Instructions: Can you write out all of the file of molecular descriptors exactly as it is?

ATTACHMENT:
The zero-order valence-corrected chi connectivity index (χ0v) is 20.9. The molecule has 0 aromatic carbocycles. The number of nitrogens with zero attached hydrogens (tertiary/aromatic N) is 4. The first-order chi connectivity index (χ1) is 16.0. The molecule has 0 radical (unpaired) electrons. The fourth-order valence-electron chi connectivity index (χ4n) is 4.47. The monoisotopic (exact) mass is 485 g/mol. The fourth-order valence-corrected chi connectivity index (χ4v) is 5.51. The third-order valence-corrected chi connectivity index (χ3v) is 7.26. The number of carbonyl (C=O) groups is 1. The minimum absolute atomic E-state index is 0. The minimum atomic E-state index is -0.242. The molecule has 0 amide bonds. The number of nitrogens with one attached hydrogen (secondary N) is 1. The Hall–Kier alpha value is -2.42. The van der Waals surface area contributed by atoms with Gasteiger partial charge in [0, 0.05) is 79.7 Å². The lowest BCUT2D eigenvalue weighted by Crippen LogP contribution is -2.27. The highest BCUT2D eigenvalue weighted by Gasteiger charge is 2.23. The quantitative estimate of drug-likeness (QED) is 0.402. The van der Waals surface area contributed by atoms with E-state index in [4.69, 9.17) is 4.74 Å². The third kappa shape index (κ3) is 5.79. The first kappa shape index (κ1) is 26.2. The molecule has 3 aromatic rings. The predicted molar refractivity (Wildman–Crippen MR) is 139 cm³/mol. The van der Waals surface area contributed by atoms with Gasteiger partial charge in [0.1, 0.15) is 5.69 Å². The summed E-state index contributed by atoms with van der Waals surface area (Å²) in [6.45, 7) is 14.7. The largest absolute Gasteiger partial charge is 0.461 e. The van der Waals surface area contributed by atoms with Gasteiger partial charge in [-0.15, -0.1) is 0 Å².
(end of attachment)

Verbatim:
The zero-order valence-corrected chi connectivity index (χ0v) is 20.9. The molecule has 0 aromatic carbocycles. The number of nitrogens with zero attached hydrogens (tertiary/aromatic N) is 4. The first-order chi connectivity index (χ1) is 16.0. The molecule has 0 radical (unpaired) electrons. The fourth-order valence-electron chi connectivity index (χ4n) is 4.47. The monoisotopic (exact) mass is 485 g/mol. The fourth-order valence-corrected chi connectivity index (χ4v) is 5.51. The third-order valence-corrected chi connectivity index (χ3v) is 7.26. The number of carbonyl (C=O) groups is 1. The minimum absolute atomic E-state index is 0. The minimum atomic E-state index is -0.242. The molecule has 0 amide bonds. The number of nitrogens with one attached hydrogen (secondary N) is 1. The Hall–Kier alpha value is -2.42. The van der Waals surface area contributed by atoms with Gasteiger partial charge in [0, 0.05) is 79.7 Å². The lowest BCUT2D eigenvalue weighted by Crippen LogP contribution is -2.27. The highest BCUT2D eigenvalue weighted by Gasteiger charge is 2.23. The quantitative estimate of drug-likeness (QED) is 0.402. The van der Waals surface area contributed by atoms with E-state index in [4.69, 9.17) is 4.74 Å². The third kappa shape index (κ3) is 5.79. The first kappa shape index (κ1) is 26.2. The molecule has 3 aromatic rings. The predicted molar refractivity (Wildman–Crippen MR) is 139 cm³/mol. The van der Waals surface area contributed by atoms with Gasteiger partial charge in [0.1, 0.15) is 5.69 Å². The summed E-state index contributed by atoms with van der Waals surface area (Å²) in [6.45, 7) is 14.7. The largest absolute Gasteiger partial charge is 0.461 e. The van der Waals surface area contributed by atoms with Gasteiger partial charge in [-0.15, -0.1) is 0 Å².